(Bloomberg) -- Ericsson AB won a $14 billion contract to modernize AT&T Inc.’s wireless network, agreeing to build an open network that can be supplied by a number of vendors and beating out its longtime rival Nokia Oyj. 

The contract, which will let AT&T choose vendors that supply its antennas and infrastructure going forward instead of locking the US carrier into a single relationship, marks a “strategic industry shift,” Ericsson, based in Stockholm, said in a statement Monday. The funds will be paid out over five years and focus on upgrading AT&T’s infrastructure for 5G technology. 

It was a major blow to Finnish rival Nokia, whose shares tumbled 5.9% on Tuesday in Helsinki trading. The company said the news will delay its plans to reach double-digit operating margins by as much as two years. Ericsson currently supplies two-thirds of AT&T’s network and Nokia accounts for the other third. Shares of Ericsson rose 6.1% in Stockholm trading.

What Bloomberg Intelligence Says:

Ericsson’s belated but bold move to embrace open radio access network (RAN) technology looks to be paying an early dividend thanks to a new contract with AT&T that could be worth almost $14 billion over five years. The win, edging out Nokia, could help ease investor concerns over a sluggish sales trend. Still, the multi-vendor nature of the deal might pressure margins

—BI Senior Industry Analyst Matthew Bloxham

The contract illustrates the contrasting fortunes for an industry challenged by low returns and a telecommunications industry reluctant to make major new investments in its networks.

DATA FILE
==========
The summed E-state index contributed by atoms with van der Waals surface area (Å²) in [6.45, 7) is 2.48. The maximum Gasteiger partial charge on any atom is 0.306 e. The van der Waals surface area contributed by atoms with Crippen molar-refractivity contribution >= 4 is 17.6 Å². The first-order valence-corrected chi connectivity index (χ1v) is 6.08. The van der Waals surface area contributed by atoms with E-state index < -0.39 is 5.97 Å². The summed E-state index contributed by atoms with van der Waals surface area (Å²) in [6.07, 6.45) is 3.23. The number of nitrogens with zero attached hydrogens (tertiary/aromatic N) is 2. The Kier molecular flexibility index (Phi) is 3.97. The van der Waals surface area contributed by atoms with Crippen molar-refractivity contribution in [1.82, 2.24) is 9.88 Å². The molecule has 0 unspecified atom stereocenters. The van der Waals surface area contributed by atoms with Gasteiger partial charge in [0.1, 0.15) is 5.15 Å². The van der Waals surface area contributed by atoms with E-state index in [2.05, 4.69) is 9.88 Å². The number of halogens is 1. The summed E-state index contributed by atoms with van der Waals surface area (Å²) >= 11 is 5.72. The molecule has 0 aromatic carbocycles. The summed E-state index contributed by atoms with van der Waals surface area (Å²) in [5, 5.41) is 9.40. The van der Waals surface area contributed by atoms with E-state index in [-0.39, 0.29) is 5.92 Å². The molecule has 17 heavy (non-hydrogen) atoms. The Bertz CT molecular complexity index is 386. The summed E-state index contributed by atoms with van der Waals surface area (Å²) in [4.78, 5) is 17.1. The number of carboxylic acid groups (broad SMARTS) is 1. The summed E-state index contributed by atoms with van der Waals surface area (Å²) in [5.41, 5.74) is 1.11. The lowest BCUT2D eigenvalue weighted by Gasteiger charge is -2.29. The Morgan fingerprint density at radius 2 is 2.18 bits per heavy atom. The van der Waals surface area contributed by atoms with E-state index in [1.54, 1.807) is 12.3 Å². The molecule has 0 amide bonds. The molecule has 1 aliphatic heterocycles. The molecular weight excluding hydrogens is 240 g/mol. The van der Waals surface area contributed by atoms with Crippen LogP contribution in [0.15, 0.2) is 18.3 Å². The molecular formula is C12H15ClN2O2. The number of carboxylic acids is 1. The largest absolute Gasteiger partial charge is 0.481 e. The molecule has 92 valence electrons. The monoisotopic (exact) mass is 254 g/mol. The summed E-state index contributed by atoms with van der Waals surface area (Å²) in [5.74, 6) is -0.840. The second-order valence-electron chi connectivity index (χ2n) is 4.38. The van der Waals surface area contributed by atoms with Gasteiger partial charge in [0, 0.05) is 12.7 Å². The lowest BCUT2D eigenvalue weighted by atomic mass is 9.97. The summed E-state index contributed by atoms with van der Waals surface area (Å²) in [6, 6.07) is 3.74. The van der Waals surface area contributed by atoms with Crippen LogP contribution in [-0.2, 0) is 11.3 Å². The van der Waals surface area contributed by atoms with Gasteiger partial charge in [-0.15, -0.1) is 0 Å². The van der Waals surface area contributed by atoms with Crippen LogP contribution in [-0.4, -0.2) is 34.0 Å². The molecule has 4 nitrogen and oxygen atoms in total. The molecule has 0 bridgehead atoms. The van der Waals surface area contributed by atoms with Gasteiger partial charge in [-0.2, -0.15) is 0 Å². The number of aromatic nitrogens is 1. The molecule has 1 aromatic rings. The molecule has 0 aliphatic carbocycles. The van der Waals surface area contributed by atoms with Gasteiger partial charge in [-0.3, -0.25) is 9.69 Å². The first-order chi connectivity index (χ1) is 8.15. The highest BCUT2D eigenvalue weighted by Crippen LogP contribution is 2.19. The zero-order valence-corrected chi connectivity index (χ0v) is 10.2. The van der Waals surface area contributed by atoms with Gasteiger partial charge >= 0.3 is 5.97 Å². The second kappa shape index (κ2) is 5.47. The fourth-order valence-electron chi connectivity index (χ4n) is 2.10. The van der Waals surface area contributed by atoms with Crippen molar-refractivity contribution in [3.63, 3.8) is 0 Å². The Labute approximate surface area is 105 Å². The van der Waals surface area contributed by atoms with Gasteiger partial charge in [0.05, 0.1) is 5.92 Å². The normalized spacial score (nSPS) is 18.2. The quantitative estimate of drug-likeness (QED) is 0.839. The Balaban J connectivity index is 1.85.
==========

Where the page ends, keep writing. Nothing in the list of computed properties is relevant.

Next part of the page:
Ericsson and Nokia were competing for the AT&T contract for an open radio access network, which is more cloud-friendly and allows more vendors to contribute than previous, heavily integrated solutions. AT&T’s investment comes amid a global slump in 5G spending among telecommunications operators. 

The market slowdown gave AT&T an opportunity to “drive vendors into a position to move more aggressively” on open networks after a number of years of slow progress on the technology, AT&T Chief Executive Officer John Stankey said at the UBS Global Media and Communications Conference Tuesday.

Stankey added that the Ericsson contract doesn’t mean Nokia is shut out as a vendor once the new network is built. “It’s entirely possible Nokia could be one of those suppliers,” he said.

Nokia Chief Executive Officer Pekka Lundmark called AT&T’s decision “disappointing.” AT&T accounted for 5% to 8% of Nokia’s Mobile Networks net sales so far this year.

Western interest in OpenRAN was fueled after governments moved to ban Chinese giant Huawei Technologies Co. infrastructure and sought to promote a more competitive mobile technology ecosystem beyond the two Scandinavian firms.

“The announcement shows that Ericsson’s market-leading technology and expertise are crucial in the shift to OpenRAN,” Cevian Capital AB managing partner Christer Gardell said. “An important step for Ericsson’s long-term growth.”  

The open architecture model allows more flexibility in the network, Chris Sambar, executive vice president of AT&T Network, said in an interview. “You get more creativity.”

Having a number of suppliers can boost flexibility, lower costs and avoid reliance on non-US vendors classified as security risks such as Huawei, according to US officials. 

AT&T, America’s No. 3 mobile provider, said the new network will let it “quickly capitalize on the next generation of wireless technology.” Benefits include lower-power, sustainable networks with higher performance, the company said in its statement.

--With assistance from Henry Ren.

(Updates with comments from AT&T CEO in sixth paragraph.)

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